If you suffer a road accident whilst abroad, report it immediately and always comply with local police procedures. If it is a major incident it is advisable to seek legal advice rather than agree for the insurance company to settle a claim - they are more likely to offer less than a claim is worth. Ensure you get a copy of any police report and/or the contact details for the police officers who are investigating the accident. Keep copies of any documentation completed in resort in relation to the incident and make a note of the contact details for any witnesses. Note down the registration numbers of any vehicles involved in the accident and, if possible, take photographs of the accident scene. If you encounter difficulties with local legal procedures contact the local British Consul or Embassy and contact your travel insurer immediately. Make sure any doctor or hospital is aware that you have travel insurance. Your tour operator should be able to offer advice should you experience difficulties in receiving treatment. In all cases of injury, seek legal assistance when you return to the UK as soon as you are able to - limitation periods vary from country to country and a solicitor will be able to advise you on how long you have to make a claim.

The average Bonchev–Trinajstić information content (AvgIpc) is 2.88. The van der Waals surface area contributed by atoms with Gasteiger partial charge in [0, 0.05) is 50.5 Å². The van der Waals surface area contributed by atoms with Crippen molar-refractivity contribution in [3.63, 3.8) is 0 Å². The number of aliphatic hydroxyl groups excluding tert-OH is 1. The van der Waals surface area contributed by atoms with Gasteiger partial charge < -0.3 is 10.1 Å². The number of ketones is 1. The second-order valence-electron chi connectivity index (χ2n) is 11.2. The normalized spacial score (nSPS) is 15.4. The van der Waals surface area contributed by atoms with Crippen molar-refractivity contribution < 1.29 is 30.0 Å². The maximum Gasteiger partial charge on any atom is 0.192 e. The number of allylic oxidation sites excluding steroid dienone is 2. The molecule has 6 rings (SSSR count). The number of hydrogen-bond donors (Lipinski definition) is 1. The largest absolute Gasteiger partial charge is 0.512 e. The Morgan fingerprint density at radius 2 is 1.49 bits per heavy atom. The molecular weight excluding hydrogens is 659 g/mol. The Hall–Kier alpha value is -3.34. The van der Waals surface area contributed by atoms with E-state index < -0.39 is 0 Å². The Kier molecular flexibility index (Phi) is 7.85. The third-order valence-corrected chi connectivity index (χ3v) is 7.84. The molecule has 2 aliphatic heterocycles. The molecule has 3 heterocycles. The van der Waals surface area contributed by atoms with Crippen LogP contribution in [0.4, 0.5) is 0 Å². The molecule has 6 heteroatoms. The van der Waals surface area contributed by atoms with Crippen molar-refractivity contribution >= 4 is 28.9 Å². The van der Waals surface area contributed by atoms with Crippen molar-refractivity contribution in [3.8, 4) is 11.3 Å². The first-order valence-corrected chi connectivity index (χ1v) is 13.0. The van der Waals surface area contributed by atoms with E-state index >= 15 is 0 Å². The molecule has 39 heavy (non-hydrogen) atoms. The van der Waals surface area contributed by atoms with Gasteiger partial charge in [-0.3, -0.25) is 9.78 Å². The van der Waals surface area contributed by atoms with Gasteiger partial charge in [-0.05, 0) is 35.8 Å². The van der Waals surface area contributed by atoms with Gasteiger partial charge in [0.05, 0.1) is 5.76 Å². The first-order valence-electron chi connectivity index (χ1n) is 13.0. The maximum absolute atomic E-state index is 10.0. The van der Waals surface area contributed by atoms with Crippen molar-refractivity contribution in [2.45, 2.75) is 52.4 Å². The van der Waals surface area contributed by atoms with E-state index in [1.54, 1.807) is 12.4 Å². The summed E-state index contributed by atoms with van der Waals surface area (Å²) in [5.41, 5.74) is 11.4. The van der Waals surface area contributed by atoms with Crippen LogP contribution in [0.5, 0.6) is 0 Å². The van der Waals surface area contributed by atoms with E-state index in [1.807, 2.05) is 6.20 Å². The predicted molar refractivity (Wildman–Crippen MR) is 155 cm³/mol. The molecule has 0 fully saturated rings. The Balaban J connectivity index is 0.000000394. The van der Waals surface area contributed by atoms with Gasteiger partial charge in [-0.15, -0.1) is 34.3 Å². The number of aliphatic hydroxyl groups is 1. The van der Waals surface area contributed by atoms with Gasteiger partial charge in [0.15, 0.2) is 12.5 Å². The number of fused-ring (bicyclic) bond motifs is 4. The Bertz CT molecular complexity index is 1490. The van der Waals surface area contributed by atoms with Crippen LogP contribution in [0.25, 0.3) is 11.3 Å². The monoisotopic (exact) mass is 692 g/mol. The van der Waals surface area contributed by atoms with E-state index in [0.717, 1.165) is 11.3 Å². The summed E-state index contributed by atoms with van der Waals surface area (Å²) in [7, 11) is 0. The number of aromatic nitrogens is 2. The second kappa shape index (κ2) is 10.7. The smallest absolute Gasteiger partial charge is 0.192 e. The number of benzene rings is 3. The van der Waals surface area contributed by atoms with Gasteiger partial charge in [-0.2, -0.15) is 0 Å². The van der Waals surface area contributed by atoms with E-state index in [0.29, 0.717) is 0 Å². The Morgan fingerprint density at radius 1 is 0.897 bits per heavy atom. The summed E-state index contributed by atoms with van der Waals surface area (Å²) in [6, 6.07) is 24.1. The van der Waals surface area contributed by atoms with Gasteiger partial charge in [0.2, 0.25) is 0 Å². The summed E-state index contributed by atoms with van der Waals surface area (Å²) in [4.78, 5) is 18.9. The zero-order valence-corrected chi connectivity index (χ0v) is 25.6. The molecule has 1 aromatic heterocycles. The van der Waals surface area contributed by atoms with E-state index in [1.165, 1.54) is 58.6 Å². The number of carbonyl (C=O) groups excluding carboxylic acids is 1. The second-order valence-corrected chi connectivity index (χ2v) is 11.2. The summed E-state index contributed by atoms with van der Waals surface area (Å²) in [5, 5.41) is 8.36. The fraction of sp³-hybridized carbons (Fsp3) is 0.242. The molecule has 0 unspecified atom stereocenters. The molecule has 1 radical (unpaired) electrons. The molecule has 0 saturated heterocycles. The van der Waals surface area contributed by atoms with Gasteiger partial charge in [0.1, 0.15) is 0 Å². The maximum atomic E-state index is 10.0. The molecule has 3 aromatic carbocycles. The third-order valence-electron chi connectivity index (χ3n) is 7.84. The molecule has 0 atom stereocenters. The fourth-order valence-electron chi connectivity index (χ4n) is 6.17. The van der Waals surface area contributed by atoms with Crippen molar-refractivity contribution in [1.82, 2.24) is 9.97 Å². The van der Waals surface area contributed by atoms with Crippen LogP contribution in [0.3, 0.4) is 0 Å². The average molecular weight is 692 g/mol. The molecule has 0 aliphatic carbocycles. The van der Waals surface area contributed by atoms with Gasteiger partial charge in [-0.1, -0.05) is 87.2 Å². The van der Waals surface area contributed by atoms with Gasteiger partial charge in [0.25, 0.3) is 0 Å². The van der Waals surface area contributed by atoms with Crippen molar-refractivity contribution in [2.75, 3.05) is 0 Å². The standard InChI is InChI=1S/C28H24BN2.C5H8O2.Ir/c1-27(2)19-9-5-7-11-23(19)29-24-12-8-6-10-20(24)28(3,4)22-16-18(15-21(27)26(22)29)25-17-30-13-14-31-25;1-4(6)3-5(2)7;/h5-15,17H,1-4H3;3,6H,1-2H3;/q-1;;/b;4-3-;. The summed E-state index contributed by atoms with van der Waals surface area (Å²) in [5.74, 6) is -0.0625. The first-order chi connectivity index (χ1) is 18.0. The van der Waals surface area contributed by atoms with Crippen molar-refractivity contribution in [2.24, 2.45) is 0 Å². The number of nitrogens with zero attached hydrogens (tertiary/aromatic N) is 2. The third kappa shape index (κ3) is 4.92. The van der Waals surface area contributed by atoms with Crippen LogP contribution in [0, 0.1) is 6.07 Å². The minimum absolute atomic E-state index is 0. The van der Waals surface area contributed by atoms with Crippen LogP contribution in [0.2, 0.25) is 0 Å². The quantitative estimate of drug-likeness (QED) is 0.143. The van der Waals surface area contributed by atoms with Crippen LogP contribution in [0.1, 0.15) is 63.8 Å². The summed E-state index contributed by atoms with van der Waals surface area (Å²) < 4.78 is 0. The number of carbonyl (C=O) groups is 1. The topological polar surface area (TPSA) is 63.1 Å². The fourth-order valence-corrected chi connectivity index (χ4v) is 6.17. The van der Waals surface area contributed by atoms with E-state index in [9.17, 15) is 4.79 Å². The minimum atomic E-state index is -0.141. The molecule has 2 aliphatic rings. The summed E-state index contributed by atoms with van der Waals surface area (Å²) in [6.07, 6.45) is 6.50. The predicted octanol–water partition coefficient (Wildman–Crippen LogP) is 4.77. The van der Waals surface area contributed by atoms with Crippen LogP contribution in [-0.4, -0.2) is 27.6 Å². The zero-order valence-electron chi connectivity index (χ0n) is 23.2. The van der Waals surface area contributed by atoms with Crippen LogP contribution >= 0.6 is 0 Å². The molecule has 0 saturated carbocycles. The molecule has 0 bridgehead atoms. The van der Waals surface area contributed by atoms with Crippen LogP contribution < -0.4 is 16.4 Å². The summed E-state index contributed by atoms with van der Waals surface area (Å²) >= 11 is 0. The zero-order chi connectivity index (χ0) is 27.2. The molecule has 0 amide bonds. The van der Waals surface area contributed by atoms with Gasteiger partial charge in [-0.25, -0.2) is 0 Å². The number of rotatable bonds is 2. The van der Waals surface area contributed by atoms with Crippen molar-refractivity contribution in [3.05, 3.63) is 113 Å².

Typical 'Holiday Illnesses'
Holiday sickness and food poisoning are the most common complaints of travellers and it is estimated that some 60 million visits abroad are made by Britons each year. Below are some of the more common illnesses reported whilst abroad: